Chua’s circuit (cont.)
► At (0,0,0) we have 0 0 α 0 J F 0 = 1 −1 1 0 0 − β 0 ► Eigenvalues are
− 1 ± 1 + 4( β − α )
λ=
2 Bifurcation
Bifurcation
Bifurcation diagram starting value α = 1 (AUTO 2000) Plot shows norm of the solution x versus parameter α. Periodic orbits
Periodic orbits
Following Hopf bifurcation, two periodic orbits appear. The first with period 2.2835 (for α =8.19613) and the second with period 19.3835 (for α=11.07941) 1st periodic orbit 2nd periodic orbit Periodic orbit (cont.)
Periodic orbit (cont.) Sensitivity to initial data
Sensitivity to initial data
To show that this dynamical system is sensitive to small changes in the
data (one sign of the presence of chaos), we solve the system again for α=8.196 (not=8.196013). However, we obtain a different periodic orbit, which seems to “encircle” the previous one. Strange attractors
Strange attractors Strange attractors (cont.)
Strange attractors (cont.) Strange attractor (cont.)
Strange attractor (cont.)
Finally, we compute another strange attractor solution to Chua’s circuit, which is known in literature as doublescroll attractor. This type of
attractor has been mistaken for experimental noise, but they are now
commonly found in digital filter and synchronization circuits. 2.5 2 1.5 1 0.5 0 0.5 1 1.5 2 2.5
0.4 0.3 0.2 0.1 0 0.1 0.2 0.3 0.4 Conclusions
Conclusions
► Chua’s circuit is simple and has a rich variety of phenomena: ► Equilibrium points, periodic orbits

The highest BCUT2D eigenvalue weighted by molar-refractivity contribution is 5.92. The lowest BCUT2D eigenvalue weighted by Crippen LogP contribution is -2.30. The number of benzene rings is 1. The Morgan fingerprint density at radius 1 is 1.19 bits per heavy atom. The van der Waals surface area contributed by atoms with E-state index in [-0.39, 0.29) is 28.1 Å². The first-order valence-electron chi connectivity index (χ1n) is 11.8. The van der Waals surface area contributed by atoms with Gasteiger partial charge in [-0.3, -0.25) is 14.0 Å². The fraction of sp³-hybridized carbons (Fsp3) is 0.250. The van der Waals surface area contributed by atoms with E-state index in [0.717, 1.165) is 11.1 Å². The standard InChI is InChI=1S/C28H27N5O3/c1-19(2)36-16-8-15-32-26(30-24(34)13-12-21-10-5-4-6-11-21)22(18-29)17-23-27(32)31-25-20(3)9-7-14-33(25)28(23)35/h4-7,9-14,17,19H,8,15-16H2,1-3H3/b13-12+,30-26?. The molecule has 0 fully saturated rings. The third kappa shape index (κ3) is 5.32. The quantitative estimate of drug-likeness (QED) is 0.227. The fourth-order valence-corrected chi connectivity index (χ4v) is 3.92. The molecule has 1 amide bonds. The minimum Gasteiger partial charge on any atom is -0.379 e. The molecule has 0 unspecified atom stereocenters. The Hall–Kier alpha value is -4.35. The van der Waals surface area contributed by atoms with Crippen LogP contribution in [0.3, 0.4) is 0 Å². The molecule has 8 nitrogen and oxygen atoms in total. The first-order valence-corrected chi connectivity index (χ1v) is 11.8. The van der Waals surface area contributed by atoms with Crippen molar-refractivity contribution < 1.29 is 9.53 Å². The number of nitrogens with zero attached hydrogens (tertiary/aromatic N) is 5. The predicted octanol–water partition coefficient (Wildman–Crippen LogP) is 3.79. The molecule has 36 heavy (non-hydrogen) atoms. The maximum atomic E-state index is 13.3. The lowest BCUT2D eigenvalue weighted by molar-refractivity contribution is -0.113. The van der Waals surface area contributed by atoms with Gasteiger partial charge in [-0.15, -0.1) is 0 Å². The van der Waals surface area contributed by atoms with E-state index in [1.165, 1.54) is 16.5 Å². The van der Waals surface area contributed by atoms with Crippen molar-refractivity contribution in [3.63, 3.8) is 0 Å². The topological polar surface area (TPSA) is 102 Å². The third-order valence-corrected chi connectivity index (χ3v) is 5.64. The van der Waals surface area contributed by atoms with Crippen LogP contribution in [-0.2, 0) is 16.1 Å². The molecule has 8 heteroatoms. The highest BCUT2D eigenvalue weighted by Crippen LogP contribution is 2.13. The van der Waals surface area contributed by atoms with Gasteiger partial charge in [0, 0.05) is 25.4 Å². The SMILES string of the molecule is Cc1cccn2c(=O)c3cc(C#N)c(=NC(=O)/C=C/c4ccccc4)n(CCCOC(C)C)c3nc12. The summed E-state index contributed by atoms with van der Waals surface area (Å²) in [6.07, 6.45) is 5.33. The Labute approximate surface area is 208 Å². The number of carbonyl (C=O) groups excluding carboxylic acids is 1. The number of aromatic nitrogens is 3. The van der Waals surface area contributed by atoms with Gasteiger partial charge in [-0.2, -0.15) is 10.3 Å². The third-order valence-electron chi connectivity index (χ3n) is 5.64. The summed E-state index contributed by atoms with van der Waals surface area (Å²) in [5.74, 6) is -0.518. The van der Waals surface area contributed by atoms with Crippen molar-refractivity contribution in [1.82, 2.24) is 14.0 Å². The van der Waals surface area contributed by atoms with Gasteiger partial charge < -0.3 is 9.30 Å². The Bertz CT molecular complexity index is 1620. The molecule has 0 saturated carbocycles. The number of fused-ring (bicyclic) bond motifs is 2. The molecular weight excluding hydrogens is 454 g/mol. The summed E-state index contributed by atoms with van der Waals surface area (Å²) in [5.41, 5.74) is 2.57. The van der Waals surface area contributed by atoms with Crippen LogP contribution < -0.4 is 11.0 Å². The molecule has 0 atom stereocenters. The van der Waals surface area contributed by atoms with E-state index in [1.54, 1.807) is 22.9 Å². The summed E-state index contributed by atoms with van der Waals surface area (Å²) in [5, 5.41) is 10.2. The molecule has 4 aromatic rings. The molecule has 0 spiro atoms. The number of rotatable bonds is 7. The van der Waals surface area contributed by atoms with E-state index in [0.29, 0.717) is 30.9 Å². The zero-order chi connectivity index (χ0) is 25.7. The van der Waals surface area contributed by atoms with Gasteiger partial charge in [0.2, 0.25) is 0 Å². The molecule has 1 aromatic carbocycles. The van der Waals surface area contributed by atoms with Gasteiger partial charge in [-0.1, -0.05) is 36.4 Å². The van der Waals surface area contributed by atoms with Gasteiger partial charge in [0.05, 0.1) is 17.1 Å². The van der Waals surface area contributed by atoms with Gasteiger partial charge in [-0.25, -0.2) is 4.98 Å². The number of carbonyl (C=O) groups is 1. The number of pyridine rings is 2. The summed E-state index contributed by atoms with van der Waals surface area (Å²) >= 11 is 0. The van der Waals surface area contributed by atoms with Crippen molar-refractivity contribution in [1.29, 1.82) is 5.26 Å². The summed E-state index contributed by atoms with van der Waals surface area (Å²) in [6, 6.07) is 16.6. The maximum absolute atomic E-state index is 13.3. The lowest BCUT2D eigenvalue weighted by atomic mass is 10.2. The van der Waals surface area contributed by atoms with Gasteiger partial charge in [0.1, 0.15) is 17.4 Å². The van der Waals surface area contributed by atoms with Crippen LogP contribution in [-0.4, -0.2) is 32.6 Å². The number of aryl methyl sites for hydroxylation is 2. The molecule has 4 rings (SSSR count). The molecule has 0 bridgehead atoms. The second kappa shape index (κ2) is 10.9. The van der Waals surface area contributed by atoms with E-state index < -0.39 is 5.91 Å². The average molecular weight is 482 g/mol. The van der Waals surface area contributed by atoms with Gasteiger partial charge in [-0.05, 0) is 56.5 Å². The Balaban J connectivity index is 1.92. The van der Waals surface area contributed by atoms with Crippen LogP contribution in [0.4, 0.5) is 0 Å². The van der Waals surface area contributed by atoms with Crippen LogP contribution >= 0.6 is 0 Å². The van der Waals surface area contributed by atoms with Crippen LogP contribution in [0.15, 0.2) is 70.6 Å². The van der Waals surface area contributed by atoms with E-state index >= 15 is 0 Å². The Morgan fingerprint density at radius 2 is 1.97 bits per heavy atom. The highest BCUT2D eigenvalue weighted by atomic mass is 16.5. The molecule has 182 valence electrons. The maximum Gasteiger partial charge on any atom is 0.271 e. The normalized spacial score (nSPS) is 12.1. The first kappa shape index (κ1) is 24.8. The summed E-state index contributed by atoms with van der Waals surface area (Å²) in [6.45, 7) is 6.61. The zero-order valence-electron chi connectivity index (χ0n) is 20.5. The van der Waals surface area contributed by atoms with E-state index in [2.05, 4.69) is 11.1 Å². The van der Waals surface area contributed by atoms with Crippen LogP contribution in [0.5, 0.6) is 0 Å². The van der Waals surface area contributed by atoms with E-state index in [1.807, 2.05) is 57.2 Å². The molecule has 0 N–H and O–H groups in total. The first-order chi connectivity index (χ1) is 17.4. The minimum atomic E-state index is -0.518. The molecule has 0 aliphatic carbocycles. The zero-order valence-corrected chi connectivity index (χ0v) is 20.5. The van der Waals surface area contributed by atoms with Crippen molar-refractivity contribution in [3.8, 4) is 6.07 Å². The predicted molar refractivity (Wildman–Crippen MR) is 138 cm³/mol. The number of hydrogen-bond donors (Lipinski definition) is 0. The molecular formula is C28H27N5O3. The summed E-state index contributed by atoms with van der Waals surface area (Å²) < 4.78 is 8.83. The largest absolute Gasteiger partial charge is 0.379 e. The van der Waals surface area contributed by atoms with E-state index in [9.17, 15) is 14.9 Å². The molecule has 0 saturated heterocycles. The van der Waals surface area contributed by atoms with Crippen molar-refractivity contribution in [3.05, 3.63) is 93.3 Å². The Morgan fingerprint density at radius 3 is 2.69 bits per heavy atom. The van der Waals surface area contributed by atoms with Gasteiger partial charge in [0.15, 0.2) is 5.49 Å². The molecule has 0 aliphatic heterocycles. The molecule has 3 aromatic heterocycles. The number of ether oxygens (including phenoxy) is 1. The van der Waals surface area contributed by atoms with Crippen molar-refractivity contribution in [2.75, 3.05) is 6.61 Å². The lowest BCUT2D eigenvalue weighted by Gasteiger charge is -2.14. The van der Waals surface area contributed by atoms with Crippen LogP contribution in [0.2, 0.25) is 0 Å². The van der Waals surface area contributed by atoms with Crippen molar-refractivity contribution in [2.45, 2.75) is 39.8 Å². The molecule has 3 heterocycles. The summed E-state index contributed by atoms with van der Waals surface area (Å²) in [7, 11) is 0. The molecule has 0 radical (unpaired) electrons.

► Bifurcations and chaos ► Signs of chaos: ► Sensitivity to initial data
► Strange attractors
► Unpredictability ► Chaos can be understood with elementary knowledge of linear algebra and differential equations References
References
[1] W. E. Boyce, R.C. DiPrima, Elementary Differential Equations, seventh edition, John Wiley & Sons, Inc. (2003)
[2] L. Dieci and J. Rebaza, “ Point to point and point to periodic connections”, BIT, Numerical Mathematics. To appear, 2004.
[3] E. Doedel, A. Champneys, T. Fairgrieve, Y. Kuznetsov, B. Sandstede, and X. Wang. AUTO 2000: Continuation and bifurcation software for ordinary differential equations. (2000). ftp://ftp.cs.concordia.ca. [4] J. Hale and H. Kocak, Dynamics and Bifurcations, third edition, Springer Verlag (1996). [5] M. P. Kennedy, “Three steps to chaos, I: Evolution”, IEEE Transactions on circuits and Systems, Vol. 40, No 10 (1993) pp. 640656. [6] M. P. Kennedy, “Three steps to chaos, II: A Chua’s circuit primer”, IEEE Transactions on circuits and Systems, Vol. 40, No 10 (1993) pp. 657674. [7] Lawrence Perko, Differential Equations and Dynamical Systems. Springer
Verlag, New York. (1991). [8] L. Torres and L. Aguirre, “ Inductorless Chua’s circuit”, Electronic letters, Vol. 36, No 23 (2000) pp. 19151916. ...
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This note was uploaded on 11/11/2011 for the course MATH 110 taught by Professor Staff during the Winter '08 term at BYU.